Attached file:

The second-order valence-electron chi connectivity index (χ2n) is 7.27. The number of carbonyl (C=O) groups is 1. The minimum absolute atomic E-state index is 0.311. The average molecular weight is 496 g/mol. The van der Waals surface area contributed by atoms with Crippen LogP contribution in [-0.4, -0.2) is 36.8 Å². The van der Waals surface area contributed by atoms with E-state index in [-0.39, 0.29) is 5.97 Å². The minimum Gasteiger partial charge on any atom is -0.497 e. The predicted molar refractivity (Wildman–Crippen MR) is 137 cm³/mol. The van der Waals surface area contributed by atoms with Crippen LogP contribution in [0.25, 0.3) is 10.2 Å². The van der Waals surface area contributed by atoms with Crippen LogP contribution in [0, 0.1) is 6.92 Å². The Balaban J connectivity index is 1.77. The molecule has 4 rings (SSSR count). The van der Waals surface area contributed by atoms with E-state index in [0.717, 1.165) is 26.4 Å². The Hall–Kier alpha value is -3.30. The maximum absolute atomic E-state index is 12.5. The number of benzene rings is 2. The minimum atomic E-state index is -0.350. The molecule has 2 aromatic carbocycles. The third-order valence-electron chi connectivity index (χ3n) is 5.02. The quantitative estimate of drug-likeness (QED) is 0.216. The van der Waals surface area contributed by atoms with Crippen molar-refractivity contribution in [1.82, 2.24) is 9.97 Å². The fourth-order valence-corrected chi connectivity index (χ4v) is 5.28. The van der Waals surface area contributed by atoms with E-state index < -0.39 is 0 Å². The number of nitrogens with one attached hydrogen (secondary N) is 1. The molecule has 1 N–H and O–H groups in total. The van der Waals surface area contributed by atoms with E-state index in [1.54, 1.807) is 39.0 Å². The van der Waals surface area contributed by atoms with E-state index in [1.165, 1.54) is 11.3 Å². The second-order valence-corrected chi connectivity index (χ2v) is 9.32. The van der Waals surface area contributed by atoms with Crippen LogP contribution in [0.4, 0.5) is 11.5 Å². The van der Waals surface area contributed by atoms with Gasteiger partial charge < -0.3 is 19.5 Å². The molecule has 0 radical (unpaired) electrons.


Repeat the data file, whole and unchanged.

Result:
The second-order valence-electron chi connectivity index (χ2n) is 7.27. The number of carbonyl (C=O) groups is 1. The minimum absolute atomic E-state index is 0.311. The average molecular weight is 496 g/mol. The van der Waals surface area contributed by atoms with Crippen LogP contribution in [-0.4, -0.2) is 36.8 Å². The van der Waals surface area contributed by atoms with E-state index in [-0.39, 0.29) is 5.97 Å². The minimum Gasteiger partial charge on any atom is -0.497 e. The predicted molar refractivity (Wildman–Crippen MR) is 137 cm³/mol. The van der Waals surface area contributed by atoms with Crippen LogP contribution in [0.25, 0.3) is 10.2 Å². The van der Waals surface area contributed by atoms with Crippen LogP contribution in [0, 0.1) is 6.92 Å². The Balaban J connectivity index is 1.77. The molecule has 4 rings (SSSR count). The van der Waals surface area contributed by atoms with E-state index in [0.717, 1.165) is 26.4 Å². The Hall–Kier alpha value is -3.30. The maximum absolute atomic E-state index is 12.5. The number of benzene rings is 2. The minimum atomic E-state index is -0.350. The molecule has 2 aromatic carbocycles. The third-order valence-electron chi connectivity index (χ3n) is 5.02. The quantitative estimate of drug-likeness (QED) is 0.216. The van der Waals surface area contributed by atoms with Crippen molar-refractivity contribution in [1.82, 2.24) is 9.97 Å². The fourth-order valence-corrected chi connectivity index (χ4v) is 5.28. The van der Waals surface area contributed by atoms with E-state index < -0.39 is 0 Å². The number of nitrogens with one attached hydrogen (secondary N) is 1. The molecule has 1 N–H and O–H groups in total. The van der Waals surface area contributed by atoms with E-state index in [1.54, 1.807) is 39.0 Å². The van der Waals surface area contributed by atoms with E-state index in [1.165, 1.54) is 11.3 Å². The second-order valence-corrected chi connectivity index (χ2v) is 9.32. The van der Waals surface area contributed by atoms with Crippen LogP contribution in [0.4, 0.5) is 11.5 Å². The van der Waals surface area contributed by atoms with Gasteiger partial charge < -0.3 is 19.5 Å². The molecule has 0 radical (unpaired) electrons.